BMC Med. 2022 Aug 31;20(1):300. doi: 10.1186/s12916-022-02476-0.
BACKGROUND: Observational studies have revealed that type 2 diabetes (T2D) is associated with an increased risk of peripheral artery disease (PAD). However, whether the two diseases share a genetic basis and whether the relationship is causal remain unclear. It is also unclear as to whether these relationships differ between ethnic groups.
METHODS: By leveraging large-scale genome-wide association study (GWAS) summary statistics of T2D (European-based: Ncase = 21,926, Ncontrol = 342,747; East Asian-based: Ncase = 36,614, Ncontrol = 155,150) and PAD (European-based: Ncase = 5673, Ncontrol = 359,551; East Asian-based: Ncase = 3593, Ncontrol = 208,860), we explored the genetic correlation and putative causal relationship between T2D and PAD in both Europeans and East Asians using linkage disequilibrium score regression and seven Mendelian randomization (MR) models. We also performed multi-trait analysis of GWAS and two gene-based analyses to reveal candidate variants and risk genes involved in the shared genetic basis between T2D and PAD.
RESULTS: We observed a strong genetic correlation (rg) between T2D and PAD in both Europeans (rg = 0.51; p-value = 9.34 × 10-15) and East Asians (rg = 0.46; p-value = 1.67 × 10-12). The MR analyses provided consistent evidence for a causal effect of T2D on PAD in both ethnicities (odds ratio [OR] = 1.05 to 1.28 for Europeans and 1.15 to 1.27 for East Asians) but not PAD on T2D. This putative causal effect was not influenced by total cholesterol, body mass index, systolic blood pressure, or smoking initiation according to multivariable MR analysis, and the genetic overlap between T2D and PAD was further explored employing an independent European sample through polygenic risk score regression. Multi-trait analysis of GWAS revealed two novel European-specific single nucleotide polymorphisms (rs927742 and rs1734409) associated with the shared genetic basis of T2D and PAD. Gene-based analyses consistently identified one gene ANKFY1 and gene-gene interactions (e.g., STARD10 [European-specific] to AP3S2 [East Asian-specific]; KCNJ11 [European-specific] to KCNQ1 [East Asian-specific]) associated with the trans-ethnic genetic overlap between T2D and PAD, reflecting a common genetic basis for the co-occurrence of T2D and PAD in both Europeans and East Asians.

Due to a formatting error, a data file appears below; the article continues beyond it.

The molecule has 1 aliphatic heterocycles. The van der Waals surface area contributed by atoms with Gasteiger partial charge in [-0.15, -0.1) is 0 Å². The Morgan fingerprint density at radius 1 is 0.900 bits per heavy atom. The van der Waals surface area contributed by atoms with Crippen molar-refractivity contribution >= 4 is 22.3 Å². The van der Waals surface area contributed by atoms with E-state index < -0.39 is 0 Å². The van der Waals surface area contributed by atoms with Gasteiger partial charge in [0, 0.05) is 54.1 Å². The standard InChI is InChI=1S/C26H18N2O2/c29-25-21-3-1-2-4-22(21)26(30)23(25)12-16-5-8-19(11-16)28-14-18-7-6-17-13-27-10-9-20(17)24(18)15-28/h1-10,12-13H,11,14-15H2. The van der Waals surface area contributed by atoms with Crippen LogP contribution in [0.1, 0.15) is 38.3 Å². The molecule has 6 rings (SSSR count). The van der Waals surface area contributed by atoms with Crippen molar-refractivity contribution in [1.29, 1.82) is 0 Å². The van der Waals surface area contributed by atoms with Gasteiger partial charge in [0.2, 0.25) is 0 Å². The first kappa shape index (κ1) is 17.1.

CONCLUSIONS: Our study provides the first evidence for a genetically causal effect of T2D on PAD in both Europeans and East Asians. Several candidate variants and risk genes were identified as being associated with this genetic overlap. Our findings emphasize the importance of monitoring PAD status in T2D patients and suggest new genetic biomarkers for screening PAD risk among patients with T2D.